And what the BCP gives us, first and foremost of all, are the words Scripture before which we stand, exposed. The words of the Word, you could say – psalms, the law, the prophets, the Gospels. These are just the things that Jesus referred to with the disicples having met some of them on the road to Emmaus after his resurrection: “these are my words which I spoke to you”, he say, “while I was still with you, that everything written about me in the law of Moses, and the prophets, and the psalms must be fulfilled” – and so he taught them (Lk. 24:27, 44f.). So he did them, and us.
Abp. Cranmer’s systematic lectionary for the people, around which the BCP was structured and through which daily and weekly the entire Bible was read in public, was truly a “reforming” enterprise that changed the way Christians related to the Scriptures. There it was: the words of the Word spoken to each of us, every day, every week, from Genesis to Revelation; and we standing before them, opened! And not only the lectionary; the entire BCP, in its prayers and canticles, is suffused with Scriptural quotation, reference, and allusion. “You are turning the Bible into your own prayers!”, the Puritans complained, worried that the distinction between God’s words and our own was somehow getting lost in this steady tide of Scripture pounding against our spirits, through which the BCP fundamentally does its work.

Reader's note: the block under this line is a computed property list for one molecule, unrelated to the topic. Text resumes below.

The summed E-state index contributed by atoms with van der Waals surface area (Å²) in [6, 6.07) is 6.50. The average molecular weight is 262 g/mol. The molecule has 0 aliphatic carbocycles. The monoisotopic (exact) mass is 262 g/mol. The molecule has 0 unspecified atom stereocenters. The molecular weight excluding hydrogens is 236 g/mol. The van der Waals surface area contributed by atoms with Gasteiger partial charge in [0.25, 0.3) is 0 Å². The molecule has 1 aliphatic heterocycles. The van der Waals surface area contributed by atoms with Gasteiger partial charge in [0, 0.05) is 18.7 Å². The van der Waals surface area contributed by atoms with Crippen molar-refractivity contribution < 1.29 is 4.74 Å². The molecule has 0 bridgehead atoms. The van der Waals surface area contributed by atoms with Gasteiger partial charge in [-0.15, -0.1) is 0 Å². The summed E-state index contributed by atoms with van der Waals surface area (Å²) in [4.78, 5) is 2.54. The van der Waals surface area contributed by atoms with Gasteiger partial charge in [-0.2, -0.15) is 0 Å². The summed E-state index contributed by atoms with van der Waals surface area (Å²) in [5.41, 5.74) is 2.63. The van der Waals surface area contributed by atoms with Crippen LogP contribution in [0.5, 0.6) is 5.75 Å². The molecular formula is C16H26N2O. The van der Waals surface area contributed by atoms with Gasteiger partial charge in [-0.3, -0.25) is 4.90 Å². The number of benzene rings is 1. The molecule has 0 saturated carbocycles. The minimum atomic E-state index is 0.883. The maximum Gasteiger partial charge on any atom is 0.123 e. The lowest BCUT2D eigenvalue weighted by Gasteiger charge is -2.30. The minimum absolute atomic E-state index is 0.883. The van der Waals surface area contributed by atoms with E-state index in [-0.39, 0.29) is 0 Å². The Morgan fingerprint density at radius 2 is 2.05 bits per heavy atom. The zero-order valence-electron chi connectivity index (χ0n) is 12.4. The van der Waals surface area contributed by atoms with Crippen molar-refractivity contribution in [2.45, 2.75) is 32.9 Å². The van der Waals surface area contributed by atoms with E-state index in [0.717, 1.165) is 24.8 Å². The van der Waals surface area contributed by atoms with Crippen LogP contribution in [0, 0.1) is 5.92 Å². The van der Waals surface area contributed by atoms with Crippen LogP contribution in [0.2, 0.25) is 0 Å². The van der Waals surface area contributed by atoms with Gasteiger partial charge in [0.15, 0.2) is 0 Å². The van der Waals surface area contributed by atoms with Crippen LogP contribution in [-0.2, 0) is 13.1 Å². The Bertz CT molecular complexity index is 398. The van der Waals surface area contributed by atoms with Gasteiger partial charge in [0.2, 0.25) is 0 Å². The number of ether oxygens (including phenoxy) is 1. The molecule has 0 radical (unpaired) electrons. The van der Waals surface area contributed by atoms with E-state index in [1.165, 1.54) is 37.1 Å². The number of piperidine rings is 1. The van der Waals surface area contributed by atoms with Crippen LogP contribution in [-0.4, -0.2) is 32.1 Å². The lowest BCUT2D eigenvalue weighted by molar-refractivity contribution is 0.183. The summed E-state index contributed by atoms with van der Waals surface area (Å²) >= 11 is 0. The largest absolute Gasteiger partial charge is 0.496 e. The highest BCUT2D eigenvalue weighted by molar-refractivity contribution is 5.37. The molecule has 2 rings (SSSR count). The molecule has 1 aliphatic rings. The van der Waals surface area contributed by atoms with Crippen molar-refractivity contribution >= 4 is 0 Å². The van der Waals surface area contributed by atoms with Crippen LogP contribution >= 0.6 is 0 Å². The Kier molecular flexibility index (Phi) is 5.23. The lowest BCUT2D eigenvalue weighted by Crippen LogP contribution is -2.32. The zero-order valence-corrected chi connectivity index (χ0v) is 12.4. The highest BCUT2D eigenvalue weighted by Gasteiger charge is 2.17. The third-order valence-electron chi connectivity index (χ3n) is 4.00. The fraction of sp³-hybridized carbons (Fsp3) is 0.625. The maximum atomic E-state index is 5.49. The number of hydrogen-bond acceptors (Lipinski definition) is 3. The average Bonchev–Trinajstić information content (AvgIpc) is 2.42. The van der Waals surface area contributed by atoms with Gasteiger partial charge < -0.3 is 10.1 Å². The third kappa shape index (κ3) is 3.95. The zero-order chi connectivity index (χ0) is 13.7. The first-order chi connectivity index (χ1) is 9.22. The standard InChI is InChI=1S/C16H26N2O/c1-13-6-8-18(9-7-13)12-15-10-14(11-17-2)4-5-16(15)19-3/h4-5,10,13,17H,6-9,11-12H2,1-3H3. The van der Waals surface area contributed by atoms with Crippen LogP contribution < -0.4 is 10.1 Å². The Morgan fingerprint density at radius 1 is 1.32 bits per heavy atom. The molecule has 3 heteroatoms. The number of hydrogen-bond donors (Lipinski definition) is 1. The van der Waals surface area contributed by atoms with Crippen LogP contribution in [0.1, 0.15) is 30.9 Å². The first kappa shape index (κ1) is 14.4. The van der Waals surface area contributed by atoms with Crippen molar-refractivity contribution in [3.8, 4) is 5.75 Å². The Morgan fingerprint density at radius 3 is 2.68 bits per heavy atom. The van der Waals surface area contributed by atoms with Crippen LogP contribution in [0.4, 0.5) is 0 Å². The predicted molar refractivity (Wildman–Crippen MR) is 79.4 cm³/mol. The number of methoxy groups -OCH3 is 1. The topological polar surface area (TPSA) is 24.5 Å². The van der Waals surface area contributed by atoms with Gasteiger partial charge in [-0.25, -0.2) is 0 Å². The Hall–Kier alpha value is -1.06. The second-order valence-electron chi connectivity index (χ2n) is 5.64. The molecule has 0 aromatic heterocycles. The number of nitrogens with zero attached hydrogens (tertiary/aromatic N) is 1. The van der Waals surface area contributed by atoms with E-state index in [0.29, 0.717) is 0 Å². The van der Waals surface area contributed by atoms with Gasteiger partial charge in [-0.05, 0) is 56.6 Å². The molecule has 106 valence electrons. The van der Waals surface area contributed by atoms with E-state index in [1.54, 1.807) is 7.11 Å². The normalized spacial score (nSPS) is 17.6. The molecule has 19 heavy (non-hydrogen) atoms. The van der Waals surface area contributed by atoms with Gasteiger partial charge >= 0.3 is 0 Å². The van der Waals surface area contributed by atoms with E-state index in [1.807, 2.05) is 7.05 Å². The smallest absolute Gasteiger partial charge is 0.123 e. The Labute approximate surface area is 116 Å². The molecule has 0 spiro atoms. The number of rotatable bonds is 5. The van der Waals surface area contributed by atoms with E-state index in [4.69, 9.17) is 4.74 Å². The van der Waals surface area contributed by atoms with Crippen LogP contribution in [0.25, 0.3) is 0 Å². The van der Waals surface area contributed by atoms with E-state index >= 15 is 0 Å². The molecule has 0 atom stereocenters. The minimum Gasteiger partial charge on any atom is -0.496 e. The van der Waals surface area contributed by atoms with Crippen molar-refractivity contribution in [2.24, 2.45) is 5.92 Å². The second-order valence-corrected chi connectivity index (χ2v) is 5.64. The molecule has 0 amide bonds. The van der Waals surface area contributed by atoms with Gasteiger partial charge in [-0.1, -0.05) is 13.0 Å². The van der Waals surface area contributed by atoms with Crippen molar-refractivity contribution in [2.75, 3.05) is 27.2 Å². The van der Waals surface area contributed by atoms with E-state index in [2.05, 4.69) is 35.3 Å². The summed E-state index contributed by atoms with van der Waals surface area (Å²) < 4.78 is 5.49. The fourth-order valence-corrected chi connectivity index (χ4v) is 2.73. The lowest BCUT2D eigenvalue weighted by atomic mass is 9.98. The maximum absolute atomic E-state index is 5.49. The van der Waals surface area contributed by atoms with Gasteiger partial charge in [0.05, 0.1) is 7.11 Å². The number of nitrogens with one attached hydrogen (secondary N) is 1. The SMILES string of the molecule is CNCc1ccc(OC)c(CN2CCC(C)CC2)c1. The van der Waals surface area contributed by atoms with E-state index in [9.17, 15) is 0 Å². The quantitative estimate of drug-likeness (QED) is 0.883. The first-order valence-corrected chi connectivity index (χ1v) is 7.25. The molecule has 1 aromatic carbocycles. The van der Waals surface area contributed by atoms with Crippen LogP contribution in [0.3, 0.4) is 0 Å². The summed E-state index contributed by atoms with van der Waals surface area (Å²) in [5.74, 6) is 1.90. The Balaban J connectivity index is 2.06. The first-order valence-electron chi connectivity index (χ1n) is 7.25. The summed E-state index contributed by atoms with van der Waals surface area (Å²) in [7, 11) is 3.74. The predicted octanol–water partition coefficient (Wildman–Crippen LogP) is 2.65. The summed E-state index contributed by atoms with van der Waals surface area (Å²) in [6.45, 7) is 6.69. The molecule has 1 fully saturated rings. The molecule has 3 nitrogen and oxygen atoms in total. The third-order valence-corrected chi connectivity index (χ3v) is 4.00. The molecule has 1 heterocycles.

But that was the point: the words of the Word must become our words too. Exposure.